InContext

A publication of the Indiana Business Research Center at Indiana University's Kelley School of Business.

Estimating excess deaths in Indiana

Matt Kinghorn

Not only is excess mortality in Indiana evident across age groups, it is also a significant problem among each of the most common causes of death.

One of the most troubling trends facing the United States is that our life expectancy has long been lower than that of other comparable nations, and that this gap continues to widen at an alarming rate. One analysis that compared the U.S. to a group of 16 other high-income countries, for instance, showed that the difference in life expectancy between the U.S. and this peer set grew from 1.9 years in 2010 to 3.1 years in 2018.1

The sobering truth for us Hoosiers is that Indiana is among a group of states most responsible for the nation’s poor performance in this measure.2 In 1992, Indiana’s life expectancy was identical to that of the U.S., but by 2008 the difference between these two had grown to one full year. Over the next decade—a period during which Indiana life expectancy peaked and then began to decline—this gap widened to two years. Both Indiana and the U.S. saw a dramatic slide in this measure in 2020 as COVID-19 took a heavy toll, but the disparity between these two held steady (see Figure 1).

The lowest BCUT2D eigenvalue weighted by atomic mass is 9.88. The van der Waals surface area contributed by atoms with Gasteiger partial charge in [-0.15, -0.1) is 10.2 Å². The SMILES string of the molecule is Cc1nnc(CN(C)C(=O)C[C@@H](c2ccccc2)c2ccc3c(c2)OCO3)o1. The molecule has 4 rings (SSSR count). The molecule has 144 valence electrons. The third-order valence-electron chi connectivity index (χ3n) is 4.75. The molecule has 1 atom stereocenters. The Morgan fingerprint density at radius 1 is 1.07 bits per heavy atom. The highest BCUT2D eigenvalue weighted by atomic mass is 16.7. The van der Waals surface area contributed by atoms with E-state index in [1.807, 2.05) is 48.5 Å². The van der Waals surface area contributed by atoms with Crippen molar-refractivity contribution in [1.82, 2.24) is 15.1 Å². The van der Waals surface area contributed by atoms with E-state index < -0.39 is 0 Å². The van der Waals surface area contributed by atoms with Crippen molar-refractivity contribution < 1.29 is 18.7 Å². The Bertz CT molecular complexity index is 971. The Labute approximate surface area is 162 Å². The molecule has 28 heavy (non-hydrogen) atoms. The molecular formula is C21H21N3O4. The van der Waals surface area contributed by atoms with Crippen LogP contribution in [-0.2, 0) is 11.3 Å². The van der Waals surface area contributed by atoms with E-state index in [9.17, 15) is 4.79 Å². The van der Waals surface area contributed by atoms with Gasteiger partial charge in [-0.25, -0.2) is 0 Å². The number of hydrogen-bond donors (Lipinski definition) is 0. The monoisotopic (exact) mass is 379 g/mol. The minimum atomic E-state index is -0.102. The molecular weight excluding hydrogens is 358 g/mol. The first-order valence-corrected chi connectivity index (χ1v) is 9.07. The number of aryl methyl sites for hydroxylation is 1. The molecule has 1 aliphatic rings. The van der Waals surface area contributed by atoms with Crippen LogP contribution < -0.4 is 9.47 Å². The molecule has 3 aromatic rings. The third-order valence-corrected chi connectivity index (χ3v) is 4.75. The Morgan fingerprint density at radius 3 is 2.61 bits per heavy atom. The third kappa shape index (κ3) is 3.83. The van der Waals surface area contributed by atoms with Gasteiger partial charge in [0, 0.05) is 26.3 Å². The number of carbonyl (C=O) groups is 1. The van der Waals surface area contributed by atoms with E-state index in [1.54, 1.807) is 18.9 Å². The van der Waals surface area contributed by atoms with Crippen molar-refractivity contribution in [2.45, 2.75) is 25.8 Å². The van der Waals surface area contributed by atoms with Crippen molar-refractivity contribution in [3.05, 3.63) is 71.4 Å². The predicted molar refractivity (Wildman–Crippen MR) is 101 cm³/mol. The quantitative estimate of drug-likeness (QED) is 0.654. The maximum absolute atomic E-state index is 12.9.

Figure 1: Life expectancy at birth, 1960 to 2020

Line chart from 1960 to 2020 showing U.S. and Indiana life expectancy diverging since the 1990s

Sources: For 1960 to 2019, United States Mortality Database. University of California, Berkeley (USA). Available at usa.mortality.org. For 2020, Indiana Business Research Center, using data from the National Center for Health Statistics